This campaign is for an Army Veteran who suffers from PTSD. He is not ready to come forward and talk about it with the general public. He reached out to me and expressed the need for a PTSD service dog. He currently suffers from social and crowd anxiety along with other medical issues. This PTSD service dog will be trained to help him cope with his anxiety and other medical issues. The funds of this campaign will be used for acquiring the dog and the countless hours of training that he will need before and after he is placed with his veteran. Our program is different in that our veterans train their dogs along with us. Our training facility is located in Naugatuck CT. Here the veteran and his service dog will be able to learn the skills need to work and continue training with his service dog.
All contributions go towards helping the brave men and women who are deployed overseas. We are a non-profit organization that helps send care packages to deployed troops, overseas. Due to COVID-19, they have shut down many facilities, and there are many limitations on normal activities, that we often take for granted in America. We are seeking donations to help send out more packages during these hard times to boost the morale of our brave men and women deployed. With your help, you can make a difference and they’ll never forget your generosity. You matter to them, show them, they matter to you! Thank you to our supporters, and Fund the First for giving us this opportunity to reach out to patriots like you, to help us reach our goal in funding this mission.
Please donate to help with end of life expenses for a fellow veteran and family member. My brother made an impact on many, and was loved by all. Early Wednesday morning we received a call of my brother's sudden and untimely passing due to heart complications. Marc was only 44 years old and loved by so many. His passing has rocked all of our worlds as he was such an amazing person. Marc is survived by his significant other Jacquelene, his two daughters Almira and Yazmine, his sister Terri, and his mother Debra. Please find it in your hearts to help support such a beautiful and wonderful man. Every little bit helps.
Dear contributing patrons, My name is Roberto I am a US Marine Vet who has fallen into tough times. I served in 2015-2019 of August I had plans to reenlist but sometimes plans don't go accordingly. Im a college undergrad still but am working hard to get my Bachelor's all by myself with the help of amazing people helping me along the way to a successful life. I recently had gotten evicted and had found a place suitable for now. I hope to use this goal to help with my financial status in life. I have never been a person to ask for help in my life but that's just how we Marines are kind of made. I appreciate any amount of donation and hope to do everyone proud to bounce back from this current hiccup in my life.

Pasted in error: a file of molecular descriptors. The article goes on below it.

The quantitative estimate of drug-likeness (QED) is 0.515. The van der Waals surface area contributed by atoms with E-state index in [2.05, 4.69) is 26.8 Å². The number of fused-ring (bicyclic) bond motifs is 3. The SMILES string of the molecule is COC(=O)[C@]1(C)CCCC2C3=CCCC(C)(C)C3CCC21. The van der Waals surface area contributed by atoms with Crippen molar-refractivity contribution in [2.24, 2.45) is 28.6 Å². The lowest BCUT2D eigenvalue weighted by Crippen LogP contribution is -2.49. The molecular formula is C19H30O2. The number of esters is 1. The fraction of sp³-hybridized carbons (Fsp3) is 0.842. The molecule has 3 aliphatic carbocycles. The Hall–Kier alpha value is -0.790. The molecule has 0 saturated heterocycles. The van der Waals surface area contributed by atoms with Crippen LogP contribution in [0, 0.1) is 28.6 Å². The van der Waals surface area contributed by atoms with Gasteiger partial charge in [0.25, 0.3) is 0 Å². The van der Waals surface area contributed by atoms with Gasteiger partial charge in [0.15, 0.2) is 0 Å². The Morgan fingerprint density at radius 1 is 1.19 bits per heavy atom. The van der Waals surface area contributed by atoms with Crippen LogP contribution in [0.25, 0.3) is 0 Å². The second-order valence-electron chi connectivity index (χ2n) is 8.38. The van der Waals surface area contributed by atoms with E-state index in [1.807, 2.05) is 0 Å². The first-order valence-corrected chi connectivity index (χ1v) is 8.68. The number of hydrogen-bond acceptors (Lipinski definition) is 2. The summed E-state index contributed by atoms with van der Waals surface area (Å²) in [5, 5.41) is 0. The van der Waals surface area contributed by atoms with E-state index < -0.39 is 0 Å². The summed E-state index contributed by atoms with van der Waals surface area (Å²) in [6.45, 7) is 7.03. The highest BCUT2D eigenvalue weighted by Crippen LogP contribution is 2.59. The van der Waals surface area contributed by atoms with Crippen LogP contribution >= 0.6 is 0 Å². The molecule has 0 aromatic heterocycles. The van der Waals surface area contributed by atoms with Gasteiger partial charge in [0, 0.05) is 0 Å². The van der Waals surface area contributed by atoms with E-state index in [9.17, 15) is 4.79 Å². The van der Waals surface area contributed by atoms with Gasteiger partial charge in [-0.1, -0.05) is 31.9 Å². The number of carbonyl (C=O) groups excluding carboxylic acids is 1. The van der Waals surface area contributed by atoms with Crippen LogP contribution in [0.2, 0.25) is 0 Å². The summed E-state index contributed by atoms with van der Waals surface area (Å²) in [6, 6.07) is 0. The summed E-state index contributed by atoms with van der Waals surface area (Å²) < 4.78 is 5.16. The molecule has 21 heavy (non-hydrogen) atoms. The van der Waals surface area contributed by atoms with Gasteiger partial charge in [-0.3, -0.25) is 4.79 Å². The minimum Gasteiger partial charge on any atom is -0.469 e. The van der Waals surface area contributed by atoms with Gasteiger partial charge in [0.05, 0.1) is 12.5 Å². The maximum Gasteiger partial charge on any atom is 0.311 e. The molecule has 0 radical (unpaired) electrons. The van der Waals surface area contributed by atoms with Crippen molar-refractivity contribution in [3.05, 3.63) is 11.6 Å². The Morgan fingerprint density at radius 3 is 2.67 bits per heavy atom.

**Update** Thanks everyone so far who donated. My first goal was reached in only 8 days! My name is David Perez and I am a disabled combat veteran that served in OIF. While traveling for work on July 15th, I totaled my jeep, and it has left me feeling pretty hopeless. I travel for my piece-meal contract work, and had my Jeep for 10 months. The bank payment I need it to make is roughly 15,000 and USAA is only paying out the worth of the vehicle, which is 11k. This is what's breaking me currently. I am in the process of opening a homeless Veteran housing program and all my capital is tanked into this and other projects. Right now, I've got too many plates in the air to clear this out on my own steam, and I need my community to help me on this one. Anything you can do to help me pay off the approximately $4000 the bank wants for the remainder of my loan. If I can pay off the bank, I can be done with this rental car, and have a vehicle again for this next deployment. I can also salvage my credit that is being worked on. It's a gut punch to lose the first car I've had since 2017 especially when the bank requires more money than what I paid for it. Thanks so much for your consideration, whereas I know this is a rough time for many.